Analysis of ancient DNA has confirmed that two adult women and one perinate found in a Late Roman shared grave in Cheddington, Buckinghamshire, were mother, child and mother or aunt-in-law.
The grave was unearthed in 2018 during an archaeological survey of a site near Cheddington village that was slated for housing construction. The excavation found evidence of Late Iron Age settlement, agricultural activity and iron smelting on an industrial scale. In the western corner of the site, archaeologists found several inhumations dating to between the early 4th century and the mid-6th century A.D.
Found together inside the grave were the skeletal remains of two adult women, one older than 45 at death, the other 25-29 years old. The bones of a fetus at about 32-36 weeks gestation were found on the lower chest/abdomen of the younger woman, indicating she was either buried with her stillborn child or died while the baby was still in utero. The middle of the grave had been disturbed, likely by ploughing, causing some disarticulation of the bones and therefore making it impossible for archaeologists to determine conclusively whether the fetus was still inside the mother when she died.
The rectangular grave had been dug in one event, which means the women died within a short time of each other and were buried together for sentimental and/or practical reasons. Radiocarbon dating of bone samples from both individuals returned very similar date ranges: 255-421 A.D. for the older woman, 255-428 A.D. for the younger. Double graves were very rare in this period. Archaeological maternal deaths from any period are far rarer. Only 24 of them have ever been found in the UK.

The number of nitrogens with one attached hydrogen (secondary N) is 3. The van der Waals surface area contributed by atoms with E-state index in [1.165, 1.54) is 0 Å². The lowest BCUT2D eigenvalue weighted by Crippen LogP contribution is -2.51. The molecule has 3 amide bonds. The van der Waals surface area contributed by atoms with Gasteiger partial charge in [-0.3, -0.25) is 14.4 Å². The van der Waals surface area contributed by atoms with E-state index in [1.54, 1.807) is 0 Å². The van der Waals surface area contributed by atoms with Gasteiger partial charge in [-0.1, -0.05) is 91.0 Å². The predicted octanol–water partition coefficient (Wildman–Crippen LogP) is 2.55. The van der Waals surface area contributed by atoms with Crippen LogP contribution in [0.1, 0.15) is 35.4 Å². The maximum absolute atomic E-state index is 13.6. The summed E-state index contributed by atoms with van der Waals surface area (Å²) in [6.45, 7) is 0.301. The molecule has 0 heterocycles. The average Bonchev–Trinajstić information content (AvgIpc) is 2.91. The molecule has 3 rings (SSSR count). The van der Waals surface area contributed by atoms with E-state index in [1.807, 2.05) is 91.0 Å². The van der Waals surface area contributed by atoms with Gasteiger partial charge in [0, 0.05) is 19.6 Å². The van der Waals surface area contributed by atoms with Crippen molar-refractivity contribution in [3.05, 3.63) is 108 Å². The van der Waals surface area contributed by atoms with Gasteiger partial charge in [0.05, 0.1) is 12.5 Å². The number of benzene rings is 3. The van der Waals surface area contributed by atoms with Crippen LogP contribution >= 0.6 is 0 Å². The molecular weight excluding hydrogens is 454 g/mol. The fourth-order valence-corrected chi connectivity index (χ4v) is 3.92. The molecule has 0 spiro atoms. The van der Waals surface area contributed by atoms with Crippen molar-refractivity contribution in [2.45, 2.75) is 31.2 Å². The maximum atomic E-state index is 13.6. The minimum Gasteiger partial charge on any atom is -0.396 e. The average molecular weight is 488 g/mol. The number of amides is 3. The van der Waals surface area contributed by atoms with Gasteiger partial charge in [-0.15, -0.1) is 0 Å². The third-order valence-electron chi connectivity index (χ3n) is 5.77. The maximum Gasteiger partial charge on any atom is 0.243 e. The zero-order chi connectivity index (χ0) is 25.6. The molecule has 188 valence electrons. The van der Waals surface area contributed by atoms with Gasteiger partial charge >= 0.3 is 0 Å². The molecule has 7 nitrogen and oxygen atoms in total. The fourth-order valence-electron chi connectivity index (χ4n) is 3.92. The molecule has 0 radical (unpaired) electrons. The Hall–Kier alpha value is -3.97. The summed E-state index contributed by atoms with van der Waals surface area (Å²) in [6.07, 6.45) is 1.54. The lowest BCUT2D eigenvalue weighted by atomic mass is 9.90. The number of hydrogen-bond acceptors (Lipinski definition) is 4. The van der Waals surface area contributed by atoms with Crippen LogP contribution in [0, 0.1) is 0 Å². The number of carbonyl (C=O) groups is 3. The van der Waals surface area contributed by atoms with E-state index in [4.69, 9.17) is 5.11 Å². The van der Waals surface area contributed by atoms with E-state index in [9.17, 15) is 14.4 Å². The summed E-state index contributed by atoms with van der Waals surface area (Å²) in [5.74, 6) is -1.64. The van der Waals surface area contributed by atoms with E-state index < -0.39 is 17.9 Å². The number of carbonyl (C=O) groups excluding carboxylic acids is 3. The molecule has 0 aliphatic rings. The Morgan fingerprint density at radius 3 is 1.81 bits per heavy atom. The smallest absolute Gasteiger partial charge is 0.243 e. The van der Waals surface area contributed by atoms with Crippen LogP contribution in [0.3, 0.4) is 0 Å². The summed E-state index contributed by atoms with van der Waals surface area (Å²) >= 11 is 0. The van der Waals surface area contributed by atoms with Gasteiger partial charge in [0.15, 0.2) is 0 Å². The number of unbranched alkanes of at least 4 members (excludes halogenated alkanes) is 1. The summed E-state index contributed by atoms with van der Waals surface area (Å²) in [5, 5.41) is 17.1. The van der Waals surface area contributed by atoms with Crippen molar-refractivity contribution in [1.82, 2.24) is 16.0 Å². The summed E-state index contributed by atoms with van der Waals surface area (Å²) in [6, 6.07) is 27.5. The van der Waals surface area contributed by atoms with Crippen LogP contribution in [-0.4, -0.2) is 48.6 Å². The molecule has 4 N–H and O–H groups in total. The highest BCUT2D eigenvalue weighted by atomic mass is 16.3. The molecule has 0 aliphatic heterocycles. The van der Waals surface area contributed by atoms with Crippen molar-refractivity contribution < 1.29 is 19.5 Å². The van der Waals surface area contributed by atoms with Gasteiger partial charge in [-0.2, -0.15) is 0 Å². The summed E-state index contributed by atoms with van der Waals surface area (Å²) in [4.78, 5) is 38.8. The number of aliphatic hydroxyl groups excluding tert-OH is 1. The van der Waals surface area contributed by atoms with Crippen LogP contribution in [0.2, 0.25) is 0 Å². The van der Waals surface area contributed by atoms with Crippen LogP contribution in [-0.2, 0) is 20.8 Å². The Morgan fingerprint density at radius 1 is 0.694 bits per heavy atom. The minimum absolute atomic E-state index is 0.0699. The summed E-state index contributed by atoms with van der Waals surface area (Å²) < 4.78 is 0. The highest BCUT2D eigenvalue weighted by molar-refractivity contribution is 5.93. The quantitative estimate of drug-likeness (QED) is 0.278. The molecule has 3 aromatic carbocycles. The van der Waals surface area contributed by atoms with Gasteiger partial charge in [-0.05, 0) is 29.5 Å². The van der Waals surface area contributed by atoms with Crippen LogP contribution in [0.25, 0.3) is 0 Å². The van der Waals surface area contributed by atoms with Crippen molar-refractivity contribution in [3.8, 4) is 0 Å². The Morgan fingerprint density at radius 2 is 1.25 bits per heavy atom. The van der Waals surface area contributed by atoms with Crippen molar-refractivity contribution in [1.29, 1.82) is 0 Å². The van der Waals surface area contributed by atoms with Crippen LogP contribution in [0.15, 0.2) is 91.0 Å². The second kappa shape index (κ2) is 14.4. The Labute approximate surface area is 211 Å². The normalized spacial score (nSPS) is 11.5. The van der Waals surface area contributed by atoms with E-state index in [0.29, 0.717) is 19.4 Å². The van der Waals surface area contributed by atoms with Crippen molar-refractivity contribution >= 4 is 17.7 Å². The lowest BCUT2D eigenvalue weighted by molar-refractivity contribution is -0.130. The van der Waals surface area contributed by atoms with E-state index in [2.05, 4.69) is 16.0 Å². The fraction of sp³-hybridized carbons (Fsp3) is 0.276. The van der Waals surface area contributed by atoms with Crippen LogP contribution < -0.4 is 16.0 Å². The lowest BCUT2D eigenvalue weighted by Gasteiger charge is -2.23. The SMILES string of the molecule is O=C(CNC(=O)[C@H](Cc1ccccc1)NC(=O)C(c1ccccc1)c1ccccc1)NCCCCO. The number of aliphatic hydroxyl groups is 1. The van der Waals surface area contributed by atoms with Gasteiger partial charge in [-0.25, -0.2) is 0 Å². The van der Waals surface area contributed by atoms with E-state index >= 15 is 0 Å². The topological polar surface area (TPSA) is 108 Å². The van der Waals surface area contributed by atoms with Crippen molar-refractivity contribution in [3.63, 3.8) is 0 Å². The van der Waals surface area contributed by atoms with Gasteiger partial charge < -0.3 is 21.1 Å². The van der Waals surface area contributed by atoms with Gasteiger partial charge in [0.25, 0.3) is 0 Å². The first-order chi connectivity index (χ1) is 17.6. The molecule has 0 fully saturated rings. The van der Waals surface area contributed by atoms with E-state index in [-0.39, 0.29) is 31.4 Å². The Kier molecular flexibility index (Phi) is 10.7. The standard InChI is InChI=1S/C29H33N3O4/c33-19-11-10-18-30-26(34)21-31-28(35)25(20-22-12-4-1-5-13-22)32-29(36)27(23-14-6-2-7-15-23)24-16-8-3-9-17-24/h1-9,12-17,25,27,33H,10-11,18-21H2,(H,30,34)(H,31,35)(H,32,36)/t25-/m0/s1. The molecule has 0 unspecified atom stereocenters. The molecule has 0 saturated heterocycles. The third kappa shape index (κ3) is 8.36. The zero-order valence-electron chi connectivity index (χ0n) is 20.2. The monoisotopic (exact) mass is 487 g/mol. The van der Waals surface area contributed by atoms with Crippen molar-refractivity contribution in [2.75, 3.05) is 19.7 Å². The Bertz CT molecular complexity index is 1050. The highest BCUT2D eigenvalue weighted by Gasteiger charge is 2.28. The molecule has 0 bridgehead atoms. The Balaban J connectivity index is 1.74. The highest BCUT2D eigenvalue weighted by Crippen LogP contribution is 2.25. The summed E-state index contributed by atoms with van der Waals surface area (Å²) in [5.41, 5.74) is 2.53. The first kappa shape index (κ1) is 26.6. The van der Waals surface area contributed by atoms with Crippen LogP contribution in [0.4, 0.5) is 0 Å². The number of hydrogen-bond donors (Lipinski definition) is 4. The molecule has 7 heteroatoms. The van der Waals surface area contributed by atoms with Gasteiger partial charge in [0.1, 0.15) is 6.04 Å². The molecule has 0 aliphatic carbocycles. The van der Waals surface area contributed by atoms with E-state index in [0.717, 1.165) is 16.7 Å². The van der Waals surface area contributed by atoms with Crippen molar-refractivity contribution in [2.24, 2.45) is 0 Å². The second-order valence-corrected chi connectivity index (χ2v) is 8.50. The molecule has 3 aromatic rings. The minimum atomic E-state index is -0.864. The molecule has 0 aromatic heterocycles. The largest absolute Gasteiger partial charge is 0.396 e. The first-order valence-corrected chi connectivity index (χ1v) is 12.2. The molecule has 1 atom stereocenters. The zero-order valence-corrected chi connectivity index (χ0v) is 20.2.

The shared grave was found near a ditch on the periphery of the Iron Age settlement. This placement, known as a “backland burial,” is typical of small family plots in the Late Roman period. To confirm whether the two women and perinate were related, researchers extracted and sequenced DNA from all three individuals.
The results of the aDNA analysis confirmed that both adult skeletons were female, and that the foetus was male (something which could not be determined osteologically). The mitochondrial DNA from the younger female and the foetus confirmed they were mother and son. More remarkably, the older female was unrelated to the younger female but was a second-degree relative of the foetus, most likely its paternal grandmother (or alternatively, a paternal aunt).
The aDNA results confirm that the people buried together in this grave were related, and potentially were three generations of the same family who had died within a short space of time to one another. It is entirely possible that the adults were related by marriage and mother died in the late stages of pregnancy. A fascinating and poignant burial, which gives us a small window into family relationships in the past.